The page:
While the internet has connected us to more information than ever, today’s digital age has made it easier for scammers to perpetrate their fraudulent activity. From faux social media postings to password phishing for financial accounts, scammers have found countless ways to get their hands on other peoples’ money. Here are four signs to help you spot a scam:
- Scammers pretend to be from an organization you know. Scammers often pretend to be contacting you on behalf of the government. They might use a real name, like the Social Security Administration, the IRS, or Medicare, or make up a name that sounds official. Some pretend to be from a business you know, like a utility company, a tech company, or even a charity asking for donations. They use technology to change the phone number that appears on your caller ID. So, the name and number you see might not be real.
- Scammers say there’s a problem or a prize. They might say you’re in trouble with the government. Or you owe money. Or someone in your family had an emergency. Or that there’s a virus on your computer. Some scammers say there’s a problem with one of your accounts and that you need to verify some information. Others will lie and say you won money in a lottery or sweepstakes but have to pay a fee to get it.
- Scammers pressure you to act immediately. Scammers want you to act before you have time to think. If you’re on the phone, they might tell you not to hang up so you can’t check out their story. They might threaten to arrest you, sue you, or take away your driver’s or business license. They might say your computer is about to be corrupted.
- Scammers tell you to pay in a specific way. They often insist that you pay by sending money through a money transfer company or by putting money on a gift card (more information below.) Some will send you a check that will later turn out to be fake, tell you to deposit it, and then send them money.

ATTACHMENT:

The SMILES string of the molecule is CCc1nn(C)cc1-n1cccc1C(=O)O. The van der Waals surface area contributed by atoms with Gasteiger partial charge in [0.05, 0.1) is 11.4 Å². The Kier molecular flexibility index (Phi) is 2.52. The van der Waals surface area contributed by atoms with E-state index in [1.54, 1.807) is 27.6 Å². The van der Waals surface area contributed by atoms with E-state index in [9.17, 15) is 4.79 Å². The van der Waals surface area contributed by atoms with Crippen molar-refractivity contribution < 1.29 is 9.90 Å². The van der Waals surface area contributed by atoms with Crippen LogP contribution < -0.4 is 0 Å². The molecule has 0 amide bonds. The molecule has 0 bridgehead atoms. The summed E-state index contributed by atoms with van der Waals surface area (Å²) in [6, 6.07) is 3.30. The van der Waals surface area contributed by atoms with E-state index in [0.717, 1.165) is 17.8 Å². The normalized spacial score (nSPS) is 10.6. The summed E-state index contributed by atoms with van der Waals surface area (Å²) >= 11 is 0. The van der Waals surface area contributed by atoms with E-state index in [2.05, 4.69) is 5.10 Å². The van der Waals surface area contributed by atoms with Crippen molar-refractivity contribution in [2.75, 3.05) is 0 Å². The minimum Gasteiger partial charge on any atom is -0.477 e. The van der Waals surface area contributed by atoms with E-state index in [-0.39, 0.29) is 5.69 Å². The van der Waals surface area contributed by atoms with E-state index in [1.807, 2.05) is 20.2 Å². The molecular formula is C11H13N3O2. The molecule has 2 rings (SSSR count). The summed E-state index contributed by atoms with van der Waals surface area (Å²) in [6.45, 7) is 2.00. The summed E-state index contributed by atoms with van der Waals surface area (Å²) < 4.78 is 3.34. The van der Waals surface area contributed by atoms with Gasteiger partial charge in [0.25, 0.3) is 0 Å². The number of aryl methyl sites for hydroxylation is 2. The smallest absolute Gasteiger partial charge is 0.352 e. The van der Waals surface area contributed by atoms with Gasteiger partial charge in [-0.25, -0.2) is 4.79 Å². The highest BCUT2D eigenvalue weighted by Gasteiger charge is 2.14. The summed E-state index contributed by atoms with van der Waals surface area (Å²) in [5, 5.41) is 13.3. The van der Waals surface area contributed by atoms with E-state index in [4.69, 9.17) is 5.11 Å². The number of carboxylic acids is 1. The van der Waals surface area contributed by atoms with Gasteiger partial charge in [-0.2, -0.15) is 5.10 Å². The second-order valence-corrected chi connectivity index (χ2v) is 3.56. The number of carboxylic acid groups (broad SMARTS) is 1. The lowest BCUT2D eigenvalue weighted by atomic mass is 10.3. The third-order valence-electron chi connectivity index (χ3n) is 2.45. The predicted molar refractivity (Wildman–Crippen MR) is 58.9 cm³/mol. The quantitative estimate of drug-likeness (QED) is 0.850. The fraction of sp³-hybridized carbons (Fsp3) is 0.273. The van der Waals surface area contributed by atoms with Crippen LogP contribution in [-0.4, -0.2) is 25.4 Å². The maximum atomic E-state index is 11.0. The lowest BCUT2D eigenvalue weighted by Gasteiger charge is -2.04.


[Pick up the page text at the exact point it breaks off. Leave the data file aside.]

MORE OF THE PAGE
Here are a few examples of scams that are used:
- Unemployment Scams – The scammer will offer to help someone file unemployment claims and then steal their personal information. Once they have received the information, they will fraudulently sign up for unemployment benefits and the victim’s unemployment benefits are sent to the scammer.
- Romance Scams – Due to the pandemic, more people are using online dating apps and social networking sites to meet people. This scam involves the cybercriminal creating a fake online dating profile and then contacting their targets. They will communicate regularly to build a rapport and create a level of trust. Once that trust is gained, they ask their victim for money.
- Gift Card Scams - These scams typically start when the cybercriminal contacts you with an urgent request for money. The scammer will imitate an IRS employee, tech support employee, or even a family member. They will then tell you to go to a store to purchase the gift card. After the gift cards are purchased, the cybercriminal will urge you to scratch off the panel on the back of the gift card, take a picture of the information and send it to them.
What you can do to avoid a scam?
- Block unwanted calls and text messages. Take steps to block unwanted calls and to filter unwanted text messages.
- Don’t give your personal or financial information in response to a request that you didn’t expect. Legitimate organizations won’t call, email, or text to ask for your personal information, like your Social Security, bank account, or credit card numbers.
- If you get an email or text message from a company you do business with and you think it’s real, it’s still best not to click on any links. Instead, contact them using a website you know is trustworthy. Or look up their phone number. Don’t call a number they gave you or the number from your caller ID.
- Resist the pressure to act immediately. Legitimate businesses will give you time to make a decision. Anyone who pressures you to pay or give them your personal information is a scammer.
- Know how scammers tell you to pay. Never pay someone who insists you pay with a gift card or by using a money transfer service. And never deposit a check and send money back to someone.
- Stop and talk to someone you trust. Before you do anything else, tell someone — a friend, a family member, a neighbor — what happened. Talking about it could help you realize it’s a scam.
In an effort to do our part to keep you safe, we will always call you directly if you request funds out of your account via email or voice mail. We cannot and will not accept instructions by email and will always call you and confirm any requests verbally. We may ask you some personal information to verify that we are in fact speaking with you.
If you have any questions or concerns regarding this matter, please do not hesitate to contact us.